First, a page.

This is our section for English articles.
Depression, Antisemitism and the Writing of History: Remembering Evelien Gans
Historian Evelien Gans was a renowned anti-Semitism and Holocaust scholar. In 2018, she took her own life. This had many causes, but also challenges us to reflect on the distressing aspects of academic culture.
National Internationalism? The Jewish Labor Bund between Nation and Class
Intersectionality has posed a challenge for leftist movements attempting to advance the cause of specific groups without losing sight of the intercommunal unity they need to succeed. How can a party of Russian Jewish revolutionaries help us square this circle?
The century of pandemics. A conversation with Mark Honigsbaum
Medical historian Mark Honigsbaum speaks of a "century of pandemics" that stretches from the Spanish flu of 1918 to our Corona-related present. In an interview with Philipp Sarasin, he explains why we only ever prepare for the pandemic that has just passed.
The German Catechism
For many, the memory of the Holocaust as a break with civilization is the moral foundation of the Federal Republic. To compare it with other genocides is therefore considered a heresy, an apostasy from the right faith. It is time to abandon this catechism.
Unloved Monuments. On Confederate War Memorials and Monuments to the Expellees
Many monuments no longer fit into our political landscape – in the US as well as in Germany. They celebrate the wrong heroes or tell of injustices suffered in order to conceal the suffering inflicted on others. Should they be removed for that reason?
Clampdown. How Turkey’s New Internet Law Threatens Journalists
The free use of the internet has been subject to growing censorship pressure in Turkey for years. However, the new internet law that came into effect in 2020 now directly targets social media - and thus threatens journalistic work and freedom of information head-on.
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Academic Freedom under Threat in India
Since coming to power in 2014, India’s Hindu nationalist regime has been steadily shrinking the spaces of political and academic freedom. Its latest moves show a continuing tendency to silence critical voices and to further its narrow views of history and society.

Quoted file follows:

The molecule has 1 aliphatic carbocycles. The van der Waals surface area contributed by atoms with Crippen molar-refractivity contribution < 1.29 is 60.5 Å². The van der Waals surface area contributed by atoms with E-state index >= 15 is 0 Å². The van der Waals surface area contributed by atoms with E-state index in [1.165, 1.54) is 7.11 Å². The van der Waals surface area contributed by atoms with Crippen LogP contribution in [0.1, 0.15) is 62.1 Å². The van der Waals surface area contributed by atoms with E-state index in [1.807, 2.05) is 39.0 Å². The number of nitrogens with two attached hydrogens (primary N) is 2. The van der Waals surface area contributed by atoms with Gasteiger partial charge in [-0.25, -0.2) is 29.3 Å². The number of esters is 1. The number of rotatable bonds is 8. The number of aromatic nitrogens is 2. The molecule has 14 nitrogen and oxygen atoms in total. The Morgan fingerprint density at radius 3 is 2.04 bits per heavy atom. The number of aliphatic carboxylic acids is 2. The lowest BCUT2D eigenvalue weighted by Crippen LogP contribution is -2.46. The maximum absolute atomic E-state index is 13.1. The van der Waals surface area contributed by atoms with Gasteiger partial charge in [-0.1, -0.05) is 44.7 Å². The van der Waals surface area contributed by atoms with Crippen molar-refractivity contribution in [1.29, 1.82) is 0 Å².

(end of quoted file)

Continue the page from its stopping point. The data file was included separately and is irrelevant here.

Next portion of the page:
Phenomena of the Irrational. On wonder doctors, witches and conspiracy theories
From 1945 until the late 1950s, a wave of accusations of witchcraft swept through Germany, and tens of thousands of people flocked to wonder healers. But why? And what links these phenomena to today's conspiracy theories? A conversation with the US-American historian Monica Black.
Contested Memory. The ‘Comfort Women’ Statue in Berlin and Dealing with Sexual Violence in War
The unveiling of a statue in memory of the victims of sexual violence committed by the Japanese Army in World War II has led to diplomatic tension between Berlin and Tokyo. But there are good reasons for the statue to have a place in Germany.
Comparing Comparisons: From the “Historikerstreit” to the Mbembe Affair
In the late 1980s, mostly German intellectuals discussed the question of the “uniqueness” or “comparability” of the Holocaust. In the Cause Mbembe, the fronts, the participants and the course of the discussion have changed fundamentally – but the political and ethical stakes remain the same.
Inadequate, yet Indispensable: The WHO and the History of Global Health
The USA sharply criticizes the WHO: President Trump accuses it of lacking distance from China. But this attitude is nothing new. On the contrary, since the founding of the UN, the USA has mostly been at odds with the political internationalism of the WHO and its health programs.